Iconic East Lansing tavern feels, smells, looks, sounds, and tastes like home.
Spartan legends Jack Doyle, Matt Garver, and David E. Murley spent virtually every Monday night over the years of 1991-1993 participating in a ritualistic gathering at “The Peanut Barrel” in East Lansing known as Monday Night Madness.
Was it really just a few guys sitting at a table drinking a lot of beer with other people around?
But I’ll choose to believe that it carried magical meaning and transcendent discovery until I reach the end of my days.
I never once walked the 100 yards from where we all lived together to join those chaps on one of their Monday Night Madness evenings.
I was too focused on my studies to allow the tomfoolery to rip me away from the textbooks upon which my brain was focused.
However, as I drifted off to sleep each Monday night somewhere around 10p et, if I listened closely enough through the whispers of the East Lansing trees, I could hear the sounds of wisdom emanating from The Peanut Barrel’s Madness.
That wisdom would then inspire and move me to such a degree that I’d usually end up dreaming about achieving academic greatness as a student at Michigan State University.
Even though I never was present for any of the Monday Night Madness musings, please believe me when I say that I’ve patronized The Peanut Barrel more times than Chris Salani launched punts of less than 37 yards.
School: Michigan State
Games – 11
Punts – 58
Yards – 1916
Average – 33.0
Games – 12
Punts – 54
Yards – 1909
Average – 35.4
Games – 11
Punts – 55
Yards – 2132
Average – 38.8
Games – 12
Punts – 57
Yards – 2109
Average – 37
Punts – 224
Yards – 8066
Average – 36.0
Any time I return to my beloved East Lansing, the trip isn’t complete without a visit to the Barrel – and that visit usually occurs on a glorious football Saturday that allows for a outdoor patio session.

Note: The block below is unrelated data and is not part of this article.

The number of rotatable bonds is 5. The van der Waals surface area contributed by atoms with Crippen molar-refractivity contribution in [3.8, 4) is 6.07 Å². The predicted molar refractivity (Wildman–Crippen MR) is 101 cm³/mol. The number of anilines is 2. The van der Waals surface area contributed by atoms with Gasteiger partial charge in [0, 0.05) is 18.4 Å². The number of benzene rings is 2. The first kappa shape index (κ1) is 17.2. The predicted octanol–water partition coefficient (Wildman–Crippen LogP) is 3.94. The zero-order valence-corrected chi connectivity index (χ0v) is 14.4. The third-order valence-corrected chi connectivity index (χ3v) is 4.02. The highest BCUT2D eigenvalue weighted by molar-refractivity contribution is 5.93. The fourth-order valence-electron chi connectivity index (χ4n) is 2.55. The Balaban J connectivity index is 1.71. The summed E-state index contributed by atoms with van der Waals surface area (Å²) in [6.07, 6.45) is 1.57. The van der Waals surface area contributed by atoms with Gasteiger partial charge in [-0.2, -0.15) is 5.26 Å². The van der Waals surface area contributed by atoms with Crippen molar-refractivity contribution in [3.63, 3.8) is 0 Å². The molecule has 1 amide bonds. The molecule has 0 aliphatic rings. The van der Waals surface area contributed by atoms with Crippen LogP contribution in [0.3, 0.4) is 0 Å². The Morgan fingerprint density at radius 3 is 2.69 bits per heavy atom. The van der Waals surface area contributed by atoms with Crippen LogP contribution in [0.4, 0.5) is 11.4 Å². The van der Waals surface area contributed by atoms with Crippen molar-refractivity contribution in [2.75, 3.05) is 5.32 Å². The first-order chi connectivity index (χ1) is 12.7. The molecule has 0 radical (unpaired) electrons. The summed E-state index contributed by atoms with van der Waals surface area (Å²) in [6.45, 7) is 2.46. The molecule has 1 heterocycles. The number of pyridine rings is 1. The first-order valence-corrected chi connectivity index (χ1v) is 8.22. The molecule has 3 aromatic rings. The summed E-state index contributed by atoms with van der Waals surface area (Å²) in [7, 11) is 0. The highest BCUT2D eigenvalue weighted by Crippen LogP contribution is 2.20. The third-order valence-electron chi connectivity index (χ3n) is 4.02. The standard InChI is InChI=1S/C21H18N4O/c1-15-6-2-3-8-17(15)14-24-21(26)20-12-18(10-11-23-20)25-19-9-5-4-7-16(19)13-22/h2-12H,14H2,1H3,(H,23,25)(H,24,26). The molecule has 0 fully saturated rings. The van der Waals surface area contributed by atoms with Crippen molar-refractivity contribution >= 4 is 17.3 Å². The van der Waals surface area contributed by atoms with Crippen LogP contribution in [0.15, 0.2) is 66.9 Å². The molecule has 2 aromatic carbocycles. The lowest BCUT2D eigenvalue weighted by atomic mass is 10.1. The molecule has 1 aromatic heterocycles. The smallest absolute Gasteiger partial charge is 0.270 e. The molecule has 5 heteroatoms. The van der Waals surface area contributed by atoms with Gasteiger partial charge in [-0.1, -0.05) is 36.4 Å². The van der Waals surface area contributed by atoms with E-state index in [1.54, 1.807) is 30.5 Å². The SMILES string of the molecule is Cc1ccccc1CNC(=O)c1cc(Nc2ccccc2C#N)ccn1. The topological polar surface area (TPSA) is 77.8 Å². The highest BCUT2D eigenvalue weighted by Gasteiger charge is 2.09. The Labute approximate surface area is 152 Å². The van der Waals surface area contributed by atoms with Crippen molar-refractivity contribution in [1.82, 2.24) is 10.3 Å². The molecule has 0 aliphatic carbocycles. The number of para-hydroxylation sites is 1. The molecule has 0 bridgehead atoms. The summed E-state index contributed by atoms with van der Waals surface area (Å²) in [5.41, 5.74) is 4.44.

Relaxing in those wrought iron chairs with the ability to watch the Green & White world go by on East Grand River Avenue is about as mystical as it gets for me.
If the conditions call for indoor patronage, the jukebox provides hours of nostalgia to go along with the sawdust, the peanut shells, and the aroma of Michigan State.
The food tastes precisely as it did in 1990.
I once ate a burger while admiring a lovely mouse as it scurried right around my feet.
In 1991, I was enjoying a meal and some beverages with some of my chums after a long day of classes and I became fatigued. So, I took the liberty of laying down on the floor over the by the dart boards and captured some rest for about 90 minutes.
The wait staff brought me an inflatable mattress and some soft pillows along with a sleeping mask. Hospitality.
There was an evening when I was very anxious to view a Cubs game due to the game carrying some sort of significance.
The Barrel folks were not able to get the rabbit ears properly positioned up on the roof of the building to get WGN to come in on the tube but one of the bartenders made a phone call to a friend to see if a score of the game could be retrieved (the friend wasn’t available to answer the phone so I went without knowing how the Cubs were doing but the effort to help me remains a lasting memory).
I recall enjoying a bowl a soup once time when I came down with fever during a particularly wintry spell in 1992.
The Peanut Barrel doesn’t even carry soup – but one of the waitresses happened to have a can of Campbell’s Beef Barley in her car and the soup was heated up on the stove and presented to me with warmth and care.
Several times, The Peanut Barrel’s staff asked me to remove myself from the tavern due to the fact that I was beginning to appear as though I had spent enough time in the establishment. While my opinion differed from that of the staff with regard to how I believe I had plenty of stamina in my tank, I obliged (most of the times) due to my respect for the institution.
Do you love The Peanut Barrel as much as I do?
If you do not, perhaps you are a graduate of Purdue.
Or Notre Dame.
But if you even attended Michigan State University for a short period, odds are that you do love The Peanut Barrel as much as I do.
Jack Doyle loves The Peanut Barrel.
Matt Garver loves The Peanut Barrel.
David E. Murley loves The Peanut Barrel.
And The Peanut Barrel loves us.